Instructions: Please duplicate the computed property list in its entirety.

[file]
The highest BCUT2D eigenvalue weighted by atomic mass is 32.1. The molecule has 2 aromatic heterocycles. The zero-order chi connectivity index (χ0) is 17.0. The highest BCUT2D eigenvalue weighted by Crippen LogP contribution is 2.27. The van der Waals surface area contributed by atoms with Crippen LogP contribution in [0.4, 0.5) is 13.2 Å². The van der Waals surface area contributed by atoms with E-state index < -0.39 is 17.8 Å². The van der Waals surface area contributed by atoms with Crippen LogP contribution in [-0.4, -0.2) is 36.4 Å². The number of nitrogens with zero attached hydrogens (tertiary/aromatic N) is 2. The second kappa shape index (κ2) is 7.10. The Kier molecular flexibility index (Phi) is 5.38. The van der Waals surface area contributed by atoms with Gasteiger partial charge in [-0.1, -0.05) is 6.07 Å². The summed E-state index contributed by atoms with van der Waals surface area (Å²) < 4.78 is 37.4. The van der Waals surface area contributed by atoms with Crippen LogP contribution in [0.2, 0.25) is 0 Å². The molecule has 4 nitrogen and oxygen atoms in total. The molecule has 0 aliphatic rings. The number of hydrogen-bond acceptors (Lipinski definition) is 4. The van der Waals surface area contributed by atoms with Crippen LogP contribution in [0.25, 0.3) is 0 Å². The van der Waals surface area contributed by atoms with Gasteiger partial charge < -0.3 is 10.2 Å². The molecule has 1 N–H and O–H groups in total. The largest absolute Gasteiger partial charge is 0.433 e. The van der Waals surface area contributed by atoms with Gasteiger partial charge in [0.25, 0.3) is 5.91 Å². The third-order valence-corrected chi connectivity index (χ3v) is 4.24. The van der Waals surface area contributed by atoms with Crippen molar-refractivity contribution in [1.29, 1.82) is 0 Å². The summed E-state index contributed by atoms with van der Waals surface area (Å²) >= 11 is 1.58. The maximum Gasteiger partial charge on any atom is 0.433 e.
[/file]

The highest BCUT2D eigenvalue weighted by atomic mass is 32.1. The molecule has 2 aromatic heterocycles. The zero-order chi connectivity index (χ0) is 17.0. The highest BCUT2D eigenvalue weighted by Crippen LogP contribution is 2.27. The van der Waals surface area contributed by atoms with Crippen LogP contribution in [0.4, 0.5) is 13.2 Å². The van der Waals surface area contributed by atoms with E-state index < -0.39 is 17.8 Å². The van der Waals surface area contributed by atoms with Crippen LogP contribution in [-0.4, -0.2) is 36.4 Å². The number of nitrogens with zero attached hydrogens (tertiary/aromatic N) is 2. The second kappa shape index (κ2) is 7.10. The Kier molecular flexibility index (Phi) is 5.38. The van der Waals surface area contributed by atoms with Gasteiger partial charge in [-0.1, -0.05) is 6.07 Å². The summed E-state index contributed by atoms with van der Waals surface area (Å²) < 4.78 is 37.4. The van der Waals surface area contributed by atoms with Crippen LogP contribution in [0.2, 0.25) is 0 Å². The molecule has 4 nitrogen and oxygen atoms in total. The molecule has 0 aliphatic rings. The number of hydrogen-bond acceptors (Lipinski definition) is 4. The van der Waals surface area contributed by atoms with Crippen LogP contribution in [0.25, 0.3) is 0 Å². The van der Waals surface area contributed by atoms with Gasteiger partial charge < -0.3 is 10.2 Å². The molecule has 1 N–H and O–H groups in total. The largest absolute Gasteiger partial charge is 0.433 e. The van der Waals surface area contributed by atoms with Gasteiger partial charge in [0.25, 0.3) is 5.91 Å². The third-order valence-corrected chi connectivity index (χ3v) is 4.24. The van der Waals surface area contributed by atoms with Crippen molar-refractivity contribution in [1.29, 1.82) is 0 Å². The summed E-state index contributed by atoms with van der Waals surface area (Å²) >= 11 is 1.58. The maximum Gasteiger partial charge on any atom is 0.433 e.